Hala Herbly's blog

Reading Like a Detective

Photo of Sherlock Holmes and Dr. Watson from the BBC series Sherlock

Close reading is a cornerstone of literature classes, but it can be a drag to teach. The excitement I sometimes feel about finding new and contradictory meanings for words a little difficult to translate to the average non-major (and even the average major). So this semester I decided to frame my close reading lesson in terms of detective work. Specifically, I decided to show them about fifteen minutes' worth an episode of the BBC drama Sherlock. 

Timelines, Trauma, Temporality

Photo of two characters from Margaret Atwood's The Handmaid's Tale

I'm teaching Banned Books and Novel Ideas this year, and most of the books I've chosen focus on the experience of trauma, whether on the level of the individual or the mass. One of the ways that I explain the concept of trauma to my class is by referring to Freud's Beyond the Pleasure Principle, in which he explains the concept of the repetition compulsion as a response to traumatic experiences. The repetition compulsion manifests as a constant reliving of the trauma, often taking the form of dreams or nightmares, daydreams, or even subconscious actions.

Bringing the Uncanny into the Classroom

Sepia photo of doll dressed in frontier-style dress with rocking horse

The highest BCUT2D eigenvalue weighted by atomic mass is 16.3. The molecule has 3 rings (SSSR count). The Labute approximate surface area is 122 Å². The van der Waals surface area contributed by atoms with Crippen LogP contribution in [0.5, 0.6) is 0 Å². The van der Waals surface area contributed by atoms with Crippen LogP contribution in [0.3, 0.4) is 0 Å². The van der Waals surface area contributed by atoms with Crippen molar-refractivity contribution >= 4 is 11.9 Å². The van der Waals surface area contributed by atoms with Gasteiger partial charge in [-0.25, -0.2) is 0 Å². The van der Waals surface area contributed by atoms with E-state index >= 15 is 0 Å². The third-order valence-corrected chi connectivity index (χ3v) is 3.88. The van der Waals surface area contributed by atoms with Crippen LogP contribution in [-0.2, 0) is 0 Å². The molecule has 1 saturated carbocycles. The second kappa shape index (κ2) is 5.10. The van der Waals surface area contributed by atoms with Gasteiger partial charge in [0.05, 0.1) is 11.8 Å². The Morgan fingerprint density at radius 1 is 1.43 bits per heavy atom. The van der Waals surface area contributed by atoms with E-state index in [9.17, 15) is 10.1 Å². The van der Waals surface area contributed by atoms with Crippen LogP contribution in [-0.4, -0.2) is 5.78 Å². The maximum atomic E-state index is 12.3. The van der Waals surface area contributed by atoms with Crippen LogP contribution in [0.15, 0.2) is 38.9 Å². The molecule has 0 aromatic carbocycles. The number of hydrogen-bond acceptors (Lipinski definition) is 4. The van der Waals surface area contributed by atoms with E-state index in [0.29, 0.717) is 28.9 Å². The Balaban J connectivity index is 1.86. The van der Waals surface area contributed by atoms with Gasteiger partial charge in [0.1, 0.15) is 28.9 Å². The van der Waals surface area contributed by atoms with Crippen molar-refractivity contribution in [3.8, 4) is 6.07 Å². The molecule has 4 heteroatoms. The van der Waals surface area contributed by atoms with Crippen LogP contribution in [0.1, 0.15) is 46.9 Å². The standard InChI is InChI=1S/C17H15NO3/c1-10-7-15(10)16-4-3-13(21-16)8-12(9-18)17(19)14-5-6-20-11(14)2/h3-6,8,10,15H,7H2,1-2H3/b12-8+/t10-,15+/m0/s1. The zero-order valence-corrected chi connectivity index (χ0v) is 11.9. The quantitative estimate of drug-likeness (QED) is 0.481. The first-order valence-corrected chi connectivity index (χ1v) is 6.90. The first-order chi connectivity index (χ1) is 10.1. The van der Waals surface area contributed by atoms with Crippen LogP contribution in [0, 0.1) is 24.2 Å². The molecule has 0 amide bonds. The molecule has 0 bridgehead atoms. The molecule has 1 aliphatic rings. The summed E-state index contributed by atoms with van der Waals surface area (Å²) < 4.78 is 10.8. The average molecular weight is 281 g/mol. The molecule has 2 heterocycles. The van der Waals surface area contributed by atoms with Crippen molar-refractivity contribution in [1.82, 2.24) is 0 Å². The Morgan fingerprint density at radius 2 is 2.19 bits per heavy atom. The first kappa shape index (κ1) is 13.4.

As cliché as it sounds, as an English teacher I've always thought it one of my tasks to make literature come alive in the classroom by sustaining a sense of engagement and connection in class. While generally this entails rather obvious things like talking to students rather than lecturing at them, and engaging on a one to one level, I find it takes more than this to really drum up interest about our texts. To this end I try to show them how literature that may be one or two hundred years old still lives on, in important ways, in our own lives.

The Pedagogy of LOL

Photo of black cat glaring with text Happy Cat is ready for judgement day

Like most writing teachers, I like incorporating informal writing assignments into my class in order to make my students comfortable with writing casually and in the moment, without the the threat of a bad grade stifling their process. One way I've done this in my Banned Books class this semester is by requiring them to post a blog entry on the day's reading at least once during the semester.

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